Zanu PF leader Robert Mugabe is a totally confused and tormented man today – close to virtual insanity.
On Thursday Mugabe, in typical hallucinatory fashion, claimed at the Zanu PF Women’s League congress, that him and all the others in the party’s top leadership should resign at the December congress.
Some, probably who don’t clearly understand Mugabe, took him seriously. I knew right there that the old man was firing into the bush – or letting off hallucinations. The following day Mugabe was all smiles and waving clenched fists, after the women’s group had purportedly ‘endorsed’ him to be the Zanu PF presidential ‘candidate for the 2018 elections’.
That was that, the previous day’s claim, or pledge, or resolution to ‘step down’ in December had just vanished into oblivion, within a mere 24 hours. Such confusion and utter contradiction is wholly symbolic and emblematic of the situation that Mugabe is presiding over in Zanu PF today.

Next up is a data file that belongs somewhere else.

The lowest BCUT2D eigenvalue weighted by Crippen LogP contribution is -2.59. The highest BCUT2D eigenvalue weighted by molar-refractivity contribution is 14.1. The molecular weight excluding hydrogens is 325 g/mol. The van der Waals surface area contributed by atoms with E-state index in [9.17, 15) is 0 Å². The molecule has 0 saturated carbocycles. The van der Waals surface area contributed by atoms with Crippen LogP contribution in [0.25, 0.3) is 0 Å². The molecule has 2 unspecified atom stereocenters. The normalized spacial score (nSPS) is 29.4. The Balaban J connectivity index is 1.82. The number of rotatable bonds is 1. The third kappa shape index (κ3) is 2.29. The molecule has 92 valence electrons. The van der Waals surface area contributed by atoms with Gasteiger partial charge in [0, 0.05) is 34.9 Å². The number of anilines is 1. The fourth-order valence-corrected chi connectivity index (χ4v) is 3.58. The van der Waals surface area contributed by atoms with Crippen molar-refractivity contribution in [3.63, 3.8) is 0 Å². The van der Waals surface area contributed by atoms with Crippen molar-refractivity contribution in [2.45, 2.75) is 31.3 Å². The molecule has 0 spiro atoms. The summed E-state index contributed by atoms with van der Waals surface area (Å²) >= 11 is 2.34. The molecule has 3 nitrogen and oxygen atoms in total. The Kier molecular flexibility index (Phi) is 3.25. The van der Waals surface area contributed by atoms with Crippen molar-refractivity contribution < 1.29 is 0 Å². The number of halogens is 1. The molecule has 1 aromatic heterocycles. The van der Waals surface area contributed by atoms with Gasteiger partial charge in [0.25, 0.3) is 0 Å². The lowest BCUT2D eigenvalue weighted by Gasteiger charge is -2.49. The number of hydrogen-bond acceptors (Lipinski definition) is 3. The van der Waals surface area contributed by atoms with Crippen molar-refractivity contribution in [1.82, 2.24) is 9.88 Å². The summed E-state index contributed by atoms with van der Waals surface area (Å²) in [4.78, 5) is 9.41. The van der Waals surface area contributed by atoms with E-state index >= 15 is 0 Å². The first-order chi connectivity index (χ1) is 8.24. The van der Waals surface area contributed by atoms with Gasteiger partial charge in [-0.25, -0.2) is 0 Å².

It is a permanent component of the sum total of the myriad forms of chaos and political drama playing out in Zanu PF. At the core of it all is Mugabe’s plunge into a serious disaster over the Zanu PF leadership, or succession fix. The old man is in trouble, because his plan and desires are in disarray.
In fact, he is in the danger of both being condemned to an inglorious end to his long political career and humiliated – by his own system. And, in my view, the source of that is Mugabe’s deputy Joice Mujuru.
Here is how and why
After being propelled to starve off the plot of Emmerson Mnangagwa and take over as the Zanu PF vice presidency in 2004, Mujuru went on to do what is anathema to Mugabe’s vision and desires.
Mujuru seized the opportunity and worked on establishing, in reality, her camp within Zanu PF, to effectively exist and gradually, as well as meticulously, scheme to take over power.
Whatever forms of camps that had existed hitherto, were largely cosmetic and symbolic, without any real effect and threat to Mugabe. That includes the Mnangagwa camp, which had largely been a loose network, lacking enough conviction – the reason why its 2004 Tsholotsho plot was easily, and effectively crushed.